The Finest Hours is a movie about the true life heroism of a group of Coast Guard members battling a fierce New England storm in the early 1950s to save the stranded crew of a wrecked tanker—at least, when it’s actually about that, it’s not bad. Giant waves flinging various vessels around willy-nilly, a crew racing to the rescue, another struggling to stay afloat long enough for them to arrive: All of this works. But whenever the movie does anything else…?
The scenes of a too-small boat, piloted by Bernie Webber (Chris Pine in a drastic change from his time at the helm of the Enterprise), plowing through giant rolling breakers, or Ray Sybert (Casey Affleck) trying to MacGyver the aft portion of a snapped-in-half tanker through a raging storm—these are harrowing and visceral, exciting and primal. When people talk, or the script from Scott Silver, Paul Tamasy and Eric Johnson—based on a book by Casey Sherman and Michael J. Tougias—has the cardboard characters do things, talk to each other, or interact in any way, The Finest Hours is brutally dull.
Unfortunately, it takes so, so long for the film to get anywhere. The first act follows good-natured, painfully awkward Boatswains Mate First Class Webber (Pine) on a date with the impetuous, does-what-she-wants Miriam (Holliday Grainger). He’s the kind of socially awkward that only exists in movies: He’s supposed to be endearing, but instead is annoying and cloying, coming across as basically just a simpleton. He even thinks he has to ask his superior to marry his girlfriend.
Fortunately, there is a terrible tragedy about to go down as the tanker Pendleton has ripped in half in the midst of a vicious winter storm, leaving many of the sailors, including the reluctant leader Sybert, forcing Webber into action. Given what amounts to an impossible task that they’ll either whuss out of—by pretending to “get lost” on the way—or die trying to accomplish, Webber heads out into the building-tall waves and gale-force winds to rescue the remnants of the crew.
That crew: There’s the negligently inept supervisor; a slick, fast-talking best friend; jolly cook on the tanker who sings all the time; grizzled older seaman; scared-shitless new guy—you get it. Otherwise fine actors like Eric Bana, Ben Foster and Graham McTavish are squandered on rote roles. Meanwhile, Casey Affleck gives a dependable performance as the stoic, strong Sybert, but while he’s compelling to watch on screen—he has an “aww shucks” demeanor that belies a deep knowledge and capability, and the crew’s respect for him reflects this—he never really rises above the archetypally reluctant hero who loves the Pendleton because he’s supposed to.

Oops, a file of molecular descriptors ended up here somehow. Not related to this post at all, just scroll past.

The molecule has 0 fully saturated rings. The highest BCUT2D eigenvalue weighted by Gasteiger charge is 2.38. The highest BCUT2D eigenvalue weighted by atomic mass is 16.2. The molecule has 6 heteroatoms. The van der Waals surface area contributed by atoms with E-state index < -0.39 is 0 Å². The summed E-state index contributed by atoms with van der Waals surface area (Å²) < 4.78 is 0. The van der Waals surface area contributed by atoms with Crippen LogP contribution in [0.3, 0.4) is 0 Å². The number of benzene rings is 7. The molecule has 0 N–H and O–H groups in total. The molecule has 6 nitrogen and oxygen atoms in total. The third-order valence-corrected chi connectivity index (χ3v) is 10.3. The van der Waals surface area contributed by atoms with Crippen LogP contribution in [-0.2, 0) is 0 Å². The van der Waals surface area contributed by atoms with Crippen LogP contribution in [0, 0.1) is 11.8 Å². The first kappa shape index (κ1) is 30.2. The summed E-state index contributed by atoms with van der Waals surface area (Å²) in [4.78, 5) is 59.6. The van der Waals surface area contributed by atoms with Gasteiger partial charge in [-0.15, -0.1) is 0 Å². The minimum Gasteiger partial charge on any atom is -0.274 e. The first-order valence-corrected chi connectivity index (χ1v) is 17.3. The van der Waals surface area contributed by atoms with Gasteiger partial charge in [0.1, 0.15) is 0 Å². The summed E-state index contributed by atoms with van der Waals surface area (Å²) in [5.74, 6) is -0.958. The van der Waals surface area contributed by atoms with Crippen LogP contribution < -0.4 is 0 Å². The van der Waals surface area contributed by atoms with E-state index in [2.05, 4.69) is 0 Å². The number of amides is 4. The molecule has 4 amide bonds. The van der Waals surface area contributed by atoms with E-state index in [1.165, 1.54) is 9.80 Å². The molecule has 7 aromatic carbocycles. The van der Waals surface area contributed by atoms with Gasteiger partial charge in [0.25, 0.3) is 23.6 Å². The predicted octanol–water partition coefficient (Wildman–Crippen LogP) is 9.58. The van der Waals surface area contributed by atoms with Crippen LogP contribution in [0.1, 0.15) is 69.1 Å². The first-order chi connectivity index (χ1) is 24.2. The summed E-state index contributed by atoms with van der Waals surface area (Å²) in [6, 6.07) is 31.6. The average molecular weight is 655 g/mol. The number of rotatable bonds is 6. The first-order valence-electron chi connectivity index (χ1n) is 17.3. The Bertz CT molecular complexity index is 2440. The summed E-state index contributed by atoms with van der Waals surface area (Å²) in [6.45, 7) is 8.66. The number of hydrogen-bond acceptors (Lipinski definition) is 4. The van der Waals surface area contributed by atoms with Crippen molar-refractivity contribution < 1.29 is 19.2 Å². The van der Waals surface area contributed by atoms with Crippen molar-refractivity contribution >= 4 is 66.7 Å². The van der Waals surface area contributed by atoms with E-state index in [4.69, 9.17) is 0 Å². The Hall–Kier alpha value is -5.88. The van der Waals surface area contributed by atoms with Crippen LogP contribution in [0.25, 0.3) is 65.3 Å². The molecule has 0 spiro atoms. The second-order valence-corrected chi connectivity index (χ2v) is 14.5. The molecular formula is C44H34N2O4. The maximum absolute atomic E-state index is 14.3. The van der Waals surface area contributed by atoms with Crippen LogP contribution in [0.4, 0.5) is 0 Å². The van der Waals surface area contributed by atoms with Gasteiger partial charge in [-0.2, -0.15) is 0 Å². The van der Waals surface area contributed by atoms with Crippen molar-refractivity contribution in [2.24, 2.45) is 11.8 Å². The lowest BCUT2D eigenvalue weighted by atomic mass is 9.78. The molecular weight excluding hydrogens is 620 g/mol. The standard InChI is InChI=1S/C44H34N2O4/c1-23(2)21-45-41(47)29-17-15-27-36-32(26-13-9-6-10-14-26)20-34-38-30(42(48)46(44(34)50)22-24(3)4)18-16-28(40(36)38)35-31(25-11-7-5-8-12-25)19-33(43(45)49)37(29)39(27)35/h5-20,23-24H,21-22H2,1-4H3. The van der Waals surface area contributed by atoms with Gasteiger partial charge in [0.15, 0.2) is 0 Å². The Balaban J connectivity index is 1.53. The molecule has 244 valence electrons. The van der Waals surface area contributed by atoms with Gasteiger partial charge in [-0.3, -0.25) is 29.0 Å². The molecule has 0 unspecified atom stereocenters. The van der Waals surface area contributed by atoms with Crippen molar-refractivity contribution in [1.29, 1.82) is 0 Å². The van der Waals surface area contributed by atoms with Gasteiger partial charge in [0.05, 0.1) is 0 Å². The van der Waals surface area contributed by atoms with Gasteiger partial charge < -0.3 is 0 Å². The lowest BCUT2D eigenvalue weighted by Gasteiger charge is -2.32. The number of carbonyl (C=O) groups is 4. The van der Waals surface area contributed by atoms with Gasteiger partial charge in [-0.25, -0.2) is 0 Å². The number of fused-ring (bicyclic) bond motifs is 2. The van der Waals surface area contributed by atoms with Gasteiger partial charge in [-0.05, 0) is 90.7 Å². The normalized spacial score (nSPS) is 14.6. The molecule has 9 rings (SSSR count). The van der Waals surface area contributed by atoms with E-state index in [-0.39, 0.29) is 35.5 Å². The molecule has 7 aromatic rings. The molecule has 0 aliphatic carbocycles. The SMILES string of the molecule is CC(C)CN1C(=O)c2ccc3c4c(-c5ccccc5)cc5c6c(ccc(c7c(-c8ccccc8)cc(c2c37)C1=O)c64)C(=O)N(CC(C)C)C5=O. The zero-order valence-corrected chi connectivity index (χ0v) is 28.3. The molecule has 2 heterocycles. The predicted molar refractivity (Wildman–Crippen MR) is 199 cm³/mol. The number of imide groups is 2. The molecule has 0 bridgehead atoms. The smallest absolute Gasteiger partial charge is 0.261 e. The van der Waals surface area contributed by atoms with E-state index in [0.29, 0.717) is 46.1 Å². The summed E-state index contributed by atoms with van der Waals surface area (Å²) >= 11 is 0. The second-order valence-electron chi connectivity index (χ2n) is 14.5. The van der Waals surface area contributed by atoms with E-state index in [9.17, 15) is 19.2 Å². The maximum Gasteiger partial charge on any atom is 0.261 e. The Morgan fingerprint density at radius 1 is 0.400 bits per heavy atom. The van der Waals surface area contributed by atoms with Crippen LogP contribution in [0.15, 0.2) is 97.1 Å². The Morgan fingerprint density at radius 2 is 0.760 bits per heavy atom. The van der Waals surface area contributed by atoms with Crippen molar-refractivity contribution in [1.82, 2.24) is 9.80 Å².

The film’s biggest failure is Miriam. The Finest Hours initially attempts to make her some kind of anti-military-wife construct: She’s self-assured, she’s the one who proposes, she barges into Webber’s boss’ office to demand to know what’s going on. But, halfway through the film, once Webber is out to sea, jostled about on his tiny boat, she just muddles through a few scenes that are supposed to be emotional (there’s a half-baked back story about how once Webber couldn’t save some people), mostly relegated to a forgotten footnote.
Tucked into the back end of January, long the studio’s dumping ground for films that don’t live up to their potential, The Finest Hours is what is expected. Or not: The real-life rescue of the Pendleton is one of those remarkable tales that, given this sort of treatment, deserves so much better than this.
Director: Craig Gillespie
Writers: Scott Silver, Paul Tamasy, Eric Johnson
Starring: Chris Pine, Casey Affleck, Holliday Grainger, Ben Foster, Eric Bana,
Release Date: January 29, 2016